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Costco sells out of toilet paper as concerned shoppers rush Santa Rosa store

Giovana Garcia took one look at the long line of shoppers edging their way into the Santa Rosa Costco on Friday afternoon and decided to go somewhere else to buy her groceries.

The warehouse was packed with dozens of people hustling to pick up supplies just moments before President Donald Trump declared a national emergency over the coronavirus pandemic.

Many were hoping to stock up on toilet paper, bottled water and hand sanitizer - only to find out Costco was sold out of those items.

Others, like Garcia, were just trying to do their weekly grocery shopping, and were a little baffled by the size of the crowd, many of the people clearly panic buying.

“I don’t really know why people are stocking up like it’s the end of the world,” Garcia, 27, said. “I think people are freaking out.”

Shoppers who were stockpiling said they’re worried they would be stuck in their homes for weeks on end or that businesses would shut down, if county officials ordered a lockdown of stores and businesses similar to the one in Italy, which now has the second-highest number of cases of coronavirus worldwide behind China. Fearing the worst, they wanted to get extra supplies.

But many were disappointed, with shelves that used to contain toilet paper and bottled water empty when they arrived. With the shopping rush over the last week, Costco employees even limited members to one package of toilet paper per visit.

It was a rationing move that Rabbi Mordecai Miller, who visited the store Friday, called “really smart” because it’s “helpful if people aren’t going to be self-disciplined” in their shopping.

Regarding the run on toilet paper here and nationwide, paper manufacturers have increased production but only so much because they don’t want to cause an oversupply when customer demand subsides. Also, toilet paper isn’t considered a product used more by people with symptoms of COVID-19.

“You are not using more of it. You are just filling up your closet with it,” Jeff Anderson, president of Precision Paper Converters, a paper product maker in Wisconsin, told the New York Times.

Windsor resident Rosa Solgat said she wasn’t too concerned about the coronavirus affecting her, but rather if local stores start to close. She went to Costco on Friday to make sure she had what she needed for her 7-month-old baby, including formula and diapers. She started to think about stocking up when she saw news reports of people across the country who were panic-buying supplies.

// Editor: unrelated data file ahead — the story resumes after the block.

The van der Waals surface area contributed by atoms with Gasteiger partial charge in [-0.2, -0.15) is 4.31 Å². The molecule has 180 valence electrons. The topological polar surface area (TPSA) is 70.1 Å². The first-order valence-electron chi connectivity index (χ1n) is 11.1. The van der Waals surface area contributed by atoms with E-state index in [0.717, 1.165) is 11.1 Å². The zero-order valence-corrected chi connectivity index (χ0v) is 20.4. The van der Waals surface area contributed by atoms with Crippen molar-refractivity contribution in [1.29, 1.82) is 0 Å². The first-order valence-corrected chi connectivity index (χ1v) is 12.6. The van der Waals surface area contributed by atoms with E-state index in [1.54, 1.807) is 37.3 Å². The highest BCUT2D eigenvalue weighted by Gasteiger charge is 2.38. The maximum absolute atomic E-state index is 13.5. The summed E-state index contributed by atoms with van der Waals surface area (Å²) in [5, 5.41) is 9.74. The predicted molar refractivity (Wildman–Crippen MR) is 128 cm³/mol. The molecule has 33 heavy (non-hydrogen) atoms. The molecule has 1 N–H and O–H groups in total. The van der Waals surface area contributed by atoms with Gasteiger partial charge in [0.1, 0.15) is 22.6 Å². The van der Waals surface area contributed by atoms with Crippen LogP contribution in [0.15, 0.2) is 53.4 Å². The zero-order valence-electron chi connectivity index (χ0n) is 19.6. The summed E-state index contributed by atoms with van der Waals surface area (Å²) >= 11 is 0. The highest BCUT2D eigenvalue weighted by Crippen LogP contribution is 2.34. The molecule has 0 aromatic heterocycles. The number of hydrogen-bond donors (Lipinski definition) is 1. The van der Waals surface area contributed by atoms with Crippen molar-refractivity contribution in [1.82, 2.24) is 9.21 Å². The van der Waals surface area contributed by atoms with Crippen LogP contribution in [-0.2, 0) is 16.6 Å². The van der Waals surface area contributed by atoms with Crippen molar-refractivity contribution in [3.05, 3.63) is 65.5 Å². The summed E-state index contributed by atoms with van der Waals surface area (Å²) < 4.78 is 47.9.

“I’m reacting to the way other people are reacting,” Solgat, 37, said. “It’s like, should I be doing what they’re doing?”

Santa Rosa resident Brian Karaut also decided to buy frozen foods, canned goods and diapers over concerns area stores might start to close - especially after many regions, including Sonoma County, have banned large gatherings. He, like many others, was out of luck when it came to toilet paper and paper towels at Costco.

“We’re not the type to panic about anything, but you got to get your shopping in when you can,” he said. “(If) they shut things down, might as well be prepared for a while.”

Garcia, a nurse at a Petaluma hospital, said of course people should be cautious and wash their hands - something they should do irregardless of a global pandemic. And while fear was “understandable,” she said people should stay up to date on the facts about coronavirus “instead of fighting over toilet paper.”

At a time when health officials have advised people against visiting crowded places, some shoppers donned masks in the packed aisles of the Costco warehouse. Store employees were taking extra precautions, too, - as each customer walked through the entrance, an employee would offer them antibacterial wipes to disinfect the handles of their shopping carts.

Eva Krechko, 72, wore a mask and gloves when she visited the warehouse Friday. She said she wears them to crowded places, to protect herself and others. Unlike some shoppers, she was worried about the spread of the virus, adding it’s likely there are many more people who have been infected, since so few people have actually been tested for it.

Santa Rosa resident Joyce Sloan also was concerned about how coronavirus could affect her. Sloan is 69 and has Type 1 diabetes, which puts her at a higher risk of suffering from serious illness if she becomes infected. She wanted to get sanitizing wipes and water to be prepared for a possible self-isolation, but found the store was sold out of those items. She had been to CVS earlier to see if they had any antibacterial wipes, but they also were out - and didn’t know when they’d be able to restock.

Even though Sloan was worried about her health and possible consumer product shortages, she was glad to see people were still being considerate to one another in the time of a crisis.

“Everybody that’s shopping here has been ... very kind,” she said. “People seem to be in this together, and I appreciate their attitude.”

You can reach Staff Writer Chantelle Lee at 707-521-5337 or chantelle.lee@pressdemocrat.com. On Twitter @ChantelleHLee.

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